1. jd

      The anti-Chromers are worse than the fan boys.1. There will be iTunes or something similar.2. They will all work fine.3. Yes, you will have storage. Similar but more capable than iPhone/Android.4. Are you kidding?5. See iPhone.

      1. Aaron Klein

        Thanks for your flippant reply, but seriously now. I’m not even close to anti-Chrome. I use it (albeit as my secondary browser) after Firefox.1. Something similar isn’t good enough. I have an iPod.2. Glad to hear. What HTML tags will I write to do that? Is there a <scan> tag in HTML 5?3. This I believe. Is it accessible by a web app beyond a Browse / Upload button? Is that in HTML 5?4. No, I’m not. Please point me to the native web app that does Photoshop or Illustrator.5. Please point me to the native web app that does intense gaming graphics. The iPhone apps are not native web apps.I’m not offended, but I was looking for a serious answer. I think Google can do this, even with native web apps. I just think it will take 10 years and HTML 8, but perhaps they can bridge with a mix of Flash, Air, and other extra technologies that aren’t pure web apps?

      2. Aaron Klein

        Just saw on VentureBeat that Google is doing a special API called O3D where HTML apps can do intense graphics in the browser. So it looks like #4 and #5 could potentially work if this scales enough to incent them to port the software to the new platform.

        1. Albert R

          Good points, but, in fact, all of them can be solved.1., but more practically, I’m sure apple will come out with an online version.2. Google never excluded having connections to outside devices, but I don’t think that’s what you were saying. I’m sure Google could build in an interface for using your devices like local storage, but it wouldn’t, probably, be as competent. I don’t know, it seems like transferring of files is the only reason to plug in, which would probably be done outside of the browser. Why would you connect your ipod to listen to it if all of your music is online? This is probably the point which will take the most problem-solving.3. There will probably be local and online storage (like RAID 1 but one of the HDDs is a server). This would be awesome, and is likely because they say in the blog post “They want their data to be accessible to them wherever they are and not have to worry about losing their computer or forgetting to back up files”. Also, the drag and drop is, almost surely, what will be used because this was demonstrated during the Google Wave unveiling. Definitely possible.4. Refer to:…. I don’t use any of these myself, but only because I don’t have much need to edit images (not much of a picture guy). So yeah, definitely possible.5. Ah yes, I was going to refer you to O3D! It will take a lot of resources, but netbooks aren’t gaming machines now. Desktops definitely have potential if developers start using this. Here are some samples:….I will definitely use Google Chrome OS on even my relatively powerful (T9300 processor, 4GB RAM) laptop. I can use it with a 64-bit processor, right? Hopefully it is hugely successful!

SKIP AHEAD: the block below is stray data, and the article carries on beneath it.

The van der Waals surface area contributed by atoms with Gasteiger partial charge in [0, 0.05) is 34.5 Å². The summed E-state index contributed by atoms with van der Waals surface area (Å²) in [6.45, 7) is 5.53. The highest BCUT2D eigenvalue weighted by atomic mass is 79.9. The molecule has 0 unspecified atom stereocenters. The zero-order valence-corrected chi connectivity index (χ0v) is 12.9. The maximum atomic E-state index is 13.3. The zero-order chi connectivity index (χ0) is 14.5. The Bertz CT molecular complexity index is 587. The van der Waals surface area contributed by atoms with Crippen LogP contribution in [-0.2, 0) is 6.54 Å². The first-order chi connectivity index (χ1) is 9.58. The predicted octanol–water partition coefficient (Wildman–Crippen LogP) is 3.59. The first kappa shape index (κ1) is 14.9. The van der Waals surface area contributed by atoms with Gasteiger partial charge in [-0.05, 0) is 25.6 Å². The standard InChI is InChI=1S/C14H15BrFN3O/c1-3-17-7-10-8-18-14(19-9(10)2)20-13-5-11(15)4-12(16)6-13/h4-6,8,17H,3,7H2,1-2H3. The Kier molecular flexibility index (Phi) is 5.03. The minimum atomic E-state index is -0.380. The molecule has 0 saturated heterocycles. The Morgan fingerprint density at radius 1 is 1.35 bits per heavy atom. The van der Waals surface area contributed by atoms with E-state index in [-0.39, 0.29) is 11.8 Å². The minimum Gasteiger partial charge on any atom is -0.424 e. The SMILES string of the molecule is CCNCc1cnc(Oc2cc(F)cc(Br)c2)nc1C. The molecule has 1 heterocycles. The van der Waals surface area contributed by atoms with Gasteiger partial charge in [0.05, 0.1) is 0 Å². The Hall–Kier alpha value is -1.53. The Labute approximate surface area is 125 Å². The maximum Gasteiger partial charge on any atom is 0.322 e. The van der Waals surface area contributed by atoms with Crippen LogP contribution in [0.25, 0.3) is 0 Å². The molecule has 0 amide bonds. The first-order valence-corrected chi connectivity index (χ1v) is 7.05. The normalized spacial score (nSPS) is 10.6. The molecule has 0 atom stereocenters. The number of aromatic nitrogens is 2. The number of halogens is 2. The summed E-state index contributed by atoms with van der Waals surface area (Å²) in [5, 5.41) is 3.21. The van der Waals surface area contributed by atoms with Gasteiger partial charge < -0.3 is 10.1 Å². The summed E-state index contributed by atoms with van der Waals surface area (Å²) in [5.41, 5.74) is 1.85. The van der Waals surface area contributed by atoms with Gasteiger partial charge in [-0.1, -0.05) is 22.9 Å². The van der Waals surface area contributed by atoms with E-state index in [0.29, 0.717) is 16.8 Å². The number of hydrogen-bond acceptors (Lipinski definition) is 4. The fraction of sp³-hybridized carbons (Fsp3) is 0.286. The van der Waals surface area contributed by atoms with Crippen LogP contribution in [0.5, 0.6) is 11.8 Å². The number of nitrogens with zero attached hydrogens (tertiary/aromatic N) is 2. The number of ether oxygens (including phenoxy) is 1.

28. Ade

    A site i run gets mainly daytime office based traffic and so is very high on IE but chrome is creeping up1. Internet Explorer 67.44% 2. Firefox 23.38% 3. Safari 6.45% 4. Chrome 2.45%I suspect you get a lot of traffic from Google offices where use of Chrome will be mandatory.Chrome is faster but I hate the Chrome bookmarks system and am not keen on the bright design. The new Safari 4 front page is like some bad Flash developers 3d portfolio site, i thought that was a bad sign of what would happen to Apple once Jobs eventually leaves

  29. vincentvw

    I like Chrome, because it’s just quick and it feels safer than IE. But I like OS X even more, which is the reason why I don’t use Chrome.

  30. Ric

    Possibly no way to answer this, but is the change in usage of browser over three years an indication that your then-existing community has changed, or that the larger/different community was using a different browser when we arrived here? A clumsy way of saying that maybe the community changed in size or make-up, rather than (or maybe as well as) the existing community changing its browser …

  31. MaxS

    FSJ was absolutely hillarious, yet that was the one point where he clearly lost it. Chrome is amazing for any AJAX/JS heavy sites: i.e. most of web 2.0. going back to FF from Chrome really, noticeably feels “slow”. just like going back to IE few years ago. FF probably better for mainstream user right now, yet Chrome is certainly loved among techies.

  32. Phanio

    I use Chrome only as I program my site. I build my site using Firefox – then check it in Safri, IE and Chrome – to see how it looks and make sure that it works across all platforms.Would rather see a common platform for all browsers.Regarding competing with Microsoft – I am a firm beleiver in choice for consumers. I think comeptition increases innovation and reduced costs to consumers. Kind of looking forward to seeing how Microsoft reacts – especailly without Bill Gates at the healm.